October 11, 2006
Public Interest Groups Warn of “Power Bill Tax” That Could Exceed $20 Billion
DURHAM, NC – Electricity customers could be saddled with billions of dollars in risky investments if Duke Energy succeeds in passing along uncapped “construction work in process” (CWIP) costs of new power plants. An alliance of public advocacy groups* warned today that both Duke and Progress Energy will try to muscle the NC legislature into reversing CWIP rules it abolished 20 years ago – without having to first prove new coal-fired and nuclear power plants are needed, safe or economical. The groups say CWIP would eliminate any incentives to contain the costs of new plants, sticking ratepayers with billions in pork-barrel payouts to a multitude of contractors and the utilities themselves.
Duke Energy has asked the NC Utilities Commission for “expedited approval” of a $125 million rate increase to fund pre-application work for new nuclear reactors in Cherokee County, SC. The advocacy groups today called on the Commission to reject the scheme as a disguised attempt to begin the costly construction process for new plants. In the mid-1980s the legislature abolished CWIP – the utility practice of gaining rate increases to fund plant construction – after Duke and Progress (then called CP&L) left customers with billions of dollars in stranded costs by cancelling 10 large power plants in midstream. Legislators found that CWIP encouraged plant construction and removed incentives to control costs.
The groups insist Duke’s maneuver is the “foot in the door” to reinstate CWIP, and that the $125 million is only a first – and uncapped – estimate of the utility’s request. In its legal brief filed today, the seven regional, state and national consumer and environmental groups claim that since the Commission does not have authority to grant the rate hike, the utilities are undoubtedly seeking to drive the issue into the legislature, where their influence is almost legendary. For the first time in decades, Duke and Progress hope to build large nuclear and coal-fired plants – at least six in the Carolinas, which could easily exceed $20 billion in planning and construction costs.
“This is an outrageous corporate money-grab,” said Rob Thompson of the NC Public Interest Research Group. “The public could get soaked – just like in the 1980s – if the utilities succeed in making us pay for their plants without cost constraints and without any assurance they would ever become operational.”
Duke claims to need the $125 million to study nuclear power as a “least cost” option, but the corporation is spending almost nothing to investigate energy efficiency options, according to the legal brief. Despite Duke’s public relations offensive claiming support for efficiency, the groups say the company is plowing ahead with plans for new coal and nuclear plants without regard to the social and economic hazards posed by rapidly increasing climate change. They say pursuing large plants is squandering the time and resources needed to cut greenhouse gases through efficiency and clean energy sources.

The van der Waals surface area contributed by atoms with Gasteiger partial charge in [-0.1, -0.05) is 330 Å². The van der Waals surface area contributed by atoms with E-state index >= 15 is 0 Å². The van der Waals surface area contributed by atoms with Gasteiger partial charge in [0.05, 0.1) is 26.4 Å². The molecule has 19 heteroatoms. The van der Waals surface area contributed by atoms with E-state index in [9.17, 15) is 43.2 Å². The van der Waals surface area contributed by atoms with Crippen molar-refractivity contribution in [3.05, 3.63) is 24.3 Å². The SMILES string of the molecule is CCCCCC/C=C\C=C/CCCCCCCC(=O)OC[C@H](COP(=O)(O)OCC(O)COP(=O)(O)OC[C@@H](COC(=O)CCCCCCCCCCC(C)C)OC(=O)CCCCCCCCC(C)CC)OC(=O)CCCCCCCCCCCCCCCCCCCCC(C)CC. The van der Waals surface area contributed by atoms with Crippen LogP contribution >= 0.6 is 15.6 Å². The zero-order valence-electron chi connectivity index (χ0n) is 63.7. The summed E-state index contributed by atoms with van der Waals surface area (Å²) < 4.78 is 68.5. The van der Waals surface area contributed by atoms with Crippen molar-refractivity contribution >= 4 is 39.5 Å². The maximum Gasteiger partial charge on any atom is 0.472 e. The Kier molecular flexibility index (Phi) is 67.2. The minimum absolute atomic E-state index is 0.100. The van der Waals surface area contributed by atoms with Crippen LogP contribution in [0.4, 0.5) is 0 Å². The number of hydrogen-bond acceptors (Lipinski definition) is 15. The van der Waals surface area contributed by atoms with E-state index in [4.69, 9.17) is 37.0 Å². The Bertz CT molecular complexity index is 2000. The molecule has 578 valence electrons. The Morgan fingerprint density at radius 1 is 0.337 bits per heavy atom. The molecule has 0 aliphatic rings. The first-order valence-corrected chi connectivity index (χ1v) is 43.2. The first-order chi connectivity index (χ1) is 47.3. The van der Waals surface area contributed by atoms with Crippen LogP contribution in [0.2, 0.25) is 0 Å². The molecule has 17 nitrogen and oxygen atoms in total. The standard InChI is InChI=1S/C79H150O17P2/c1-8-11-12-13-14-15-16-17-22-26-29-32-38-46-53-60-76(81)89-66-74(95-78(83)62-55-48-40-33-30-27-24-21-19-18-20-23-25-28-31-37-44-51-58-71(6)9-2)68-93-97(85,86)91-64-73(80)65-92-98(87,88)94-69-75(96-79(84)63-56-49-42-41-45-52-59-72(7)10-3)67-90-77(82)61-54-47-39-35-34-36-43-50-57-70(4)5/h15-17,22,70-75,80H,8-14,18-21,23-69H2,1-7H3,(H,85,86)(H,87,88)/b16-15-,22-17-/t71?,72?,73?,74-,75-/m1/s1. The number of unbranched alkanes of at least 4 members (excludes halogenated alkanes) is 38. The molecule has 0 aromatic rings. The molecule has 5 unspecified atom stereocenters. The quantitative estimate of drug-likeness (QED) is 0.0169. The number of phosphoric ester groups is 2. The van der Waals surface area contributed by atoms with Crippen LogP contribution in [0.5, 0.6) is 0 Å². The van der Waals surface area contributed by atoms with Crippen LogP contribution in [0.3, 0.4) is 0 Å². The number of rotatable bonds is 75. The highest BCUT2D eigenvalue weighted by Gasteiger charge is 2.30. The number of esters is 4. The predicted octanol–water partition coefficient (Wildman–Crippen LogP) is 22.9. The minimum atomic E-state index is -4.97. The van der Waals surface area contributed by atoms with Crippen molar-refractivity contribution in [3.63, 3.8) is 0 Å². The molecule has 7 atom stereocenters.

The CWIP deal, if successful, could eliminate a primary hurdle against new nuclear plants: lendors’ anxiety about financing a new generation of nuclear plants using altered designs that haven’t been shown
they could be built economically or safely.
But the legal brief includes a long list of factors that make nuclear plants financially risky, and attaches an analysis that energy experts presented to the New York Society of Security Analysts in June. Among the risks are: additional nuclear accidents, terrorism, lack of a waste solution, and construction delays that could cause the cash flow to dry up before government subsidies (currently unappropriated) kick in.
“A nuclear plant construction project lasting many years could fail for a host of reasons,” Mary Olsen of the Nuclear Information & Resource Service office in Asheville. “North Carolinians could be stuck with high power bills, high greenhouse gases, a damaged economy and a lack of energy security.”
From the legal brief: “Duke Energy has not addressed any of these substantive issues about the costs, nor shown any of its analysis to support its bald statement that nuclear power plants are the least-cost option.”
* Clean Water for North Carolina: 919-401-9600
Common Sense at the Nuclear Crossroads Public Citizen: 202-454-5191
Blue Ridge Environmental Defense League: 336-982-2691
Nuclear Information and Resource Service: 828-675-1792
NC Public Interest Research Group: 919-833-2070
NC Waste Awareness & Reduction Network: 919-416-5077